So I had projected my experience with my parents onto God, and I thought, “God must be like my parents—hard to please, really high standards.” And especially since God’s standard is perfection, then we must obviously think, “Yeah, he’s really frustrated and he’s really fed up with us, and he’s disappointed.” Sometimes we think God is hard to please not because of our experiences with other people but because we have high standards for ourselves. I think to myself, “I want to be a certain kind of person—I want to be smart; I want to be pretty or popular; I want to be responsible, not let people down; I want to be independent and not have to depend on other people.” And we beat ourselves up because we don’t even meet our own expectations for ourselves.
You can feel this way also when you transition into different stages of your life. When you’re a student and you transition into the working world, you keep making mistakes and your boss gets mad at you. Or maybe you were childless and now you’re a parent and you feel so weak and inadequate because you don’t know what you’re doing and the baby keeps crying and you’ve done everything you could and you feel like you’ve failed as a parent. Maybe you feel frustrated now that you’re getting older. You can’t remember the things that you used to, or you used to be a lot stronger and healthier, but now you keep getting sick. As much as we try, we can’t live our lives perfectly.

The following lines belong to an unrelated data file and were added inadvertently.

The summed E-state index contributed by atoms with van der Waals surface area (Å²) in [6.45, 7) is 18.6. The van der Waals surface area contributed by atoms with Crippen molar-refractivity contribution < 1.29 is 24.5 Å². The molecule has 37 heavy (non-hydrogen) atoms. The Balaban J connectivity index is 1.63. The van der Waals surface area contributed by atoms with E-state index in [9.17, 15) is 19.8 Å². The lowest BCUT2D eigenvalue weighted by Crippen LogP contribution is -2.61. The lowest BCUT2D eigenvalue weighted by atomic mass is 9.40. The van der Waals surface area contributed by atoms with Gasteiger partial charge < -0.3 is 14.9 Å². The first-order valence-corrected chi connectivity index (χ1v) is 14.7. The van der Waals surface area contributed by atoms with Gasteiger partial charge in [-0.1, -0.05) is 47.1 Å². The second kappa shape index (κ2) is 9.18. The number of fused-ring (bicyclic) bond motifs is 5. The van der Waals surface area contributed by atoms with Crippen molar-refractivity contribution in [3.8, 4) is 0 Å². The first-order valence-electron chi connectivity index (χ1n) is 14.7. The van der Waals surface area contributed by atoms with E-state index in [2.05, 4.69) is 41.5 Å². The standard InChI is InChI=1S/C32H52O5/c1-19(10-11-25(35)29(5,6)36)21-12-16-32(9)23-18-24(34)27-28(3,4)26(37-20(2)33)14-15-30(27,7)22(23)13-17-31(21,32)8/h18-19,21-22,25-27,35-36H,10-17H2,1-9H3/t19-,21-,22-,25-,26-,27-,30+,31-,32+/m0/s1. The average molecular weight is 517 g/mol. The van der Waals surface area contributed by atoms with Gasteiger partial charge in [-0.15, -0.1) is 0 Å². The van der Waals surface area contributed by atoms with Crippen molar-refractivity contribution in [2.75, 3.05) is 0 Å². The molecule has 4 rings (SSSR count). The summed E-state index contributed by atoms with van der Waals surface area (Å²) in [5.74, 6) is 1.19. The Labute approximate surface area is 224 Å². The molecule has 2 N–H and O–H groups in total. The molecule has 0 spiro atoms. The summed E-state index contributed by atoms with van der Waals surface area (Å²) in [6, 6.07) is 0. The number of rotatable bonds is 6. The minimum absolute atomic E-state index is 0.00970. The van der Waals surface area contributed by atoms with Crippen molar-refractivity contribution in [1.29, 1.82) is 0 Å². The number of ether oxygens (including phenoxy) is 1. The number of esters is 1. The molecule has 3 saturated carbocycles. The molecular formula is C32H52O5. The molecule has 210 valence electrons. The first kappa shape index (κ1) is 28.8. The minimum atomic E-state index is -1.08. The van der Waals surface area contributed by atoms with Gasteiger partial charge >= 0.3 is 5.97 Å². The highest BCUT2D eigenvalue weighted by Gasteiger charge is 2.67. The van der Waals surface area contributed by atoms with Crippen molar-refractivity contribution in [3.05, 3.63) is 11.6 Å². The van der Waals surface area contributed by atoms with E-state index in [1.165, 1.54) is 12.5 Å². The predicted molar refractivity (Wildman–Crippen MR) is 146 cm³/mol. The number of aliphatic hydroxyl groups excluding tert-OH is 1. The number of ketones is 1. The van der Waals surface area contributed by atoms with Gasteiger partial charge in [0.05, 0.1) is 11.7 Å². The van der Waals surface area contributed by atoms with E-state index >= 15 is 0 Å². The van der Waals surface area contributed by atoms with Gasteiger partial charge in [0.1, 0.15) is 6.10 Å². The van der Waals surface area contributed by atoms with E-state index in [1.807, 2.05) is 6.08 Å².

How should we respond to our failures and shortcomings, and how does God respond? Is he always dissatisfied and displeased with us? The Bible says that he is not, that he is like a father who has affectionate love for his children. Let’s read the first verse together. It’s Romans 8:15. If you’re able to, please follow along and read aloud with me:
15For you did not receive a spirit that makes you a slave again to fear, but you received the Spirit of sonship. And by him we cry, “Abba, Father.”
This verse makes it very clear that God regards us as children, and he is the father that we can cry out to.
I think about parents and why they love their kids. I’m not a parent yet. I will be eventually, I hope. When you think about how parents love their kids, it has nothing to do with what they can do for their parents. All kids do is take. They just receive and take from you. If you think about babies, they take your time, your sleep, and your money. I’m sure many of you have your own children and grandchildren and you love them just because they’re there, just because they belong to you. You’re not thinking, “All this investment, that kid better pay me back. He better buy my car or pay my retirement fund.” You love the child just because he or she is there. The Bible makes it clear that we are children of God, that through Jesus we all became adopted as his children, and he loves us not because of anything we’ve done, but just because we belong to him. And even when we mess up, he still loves us. Let’s read Romans 5:6-8: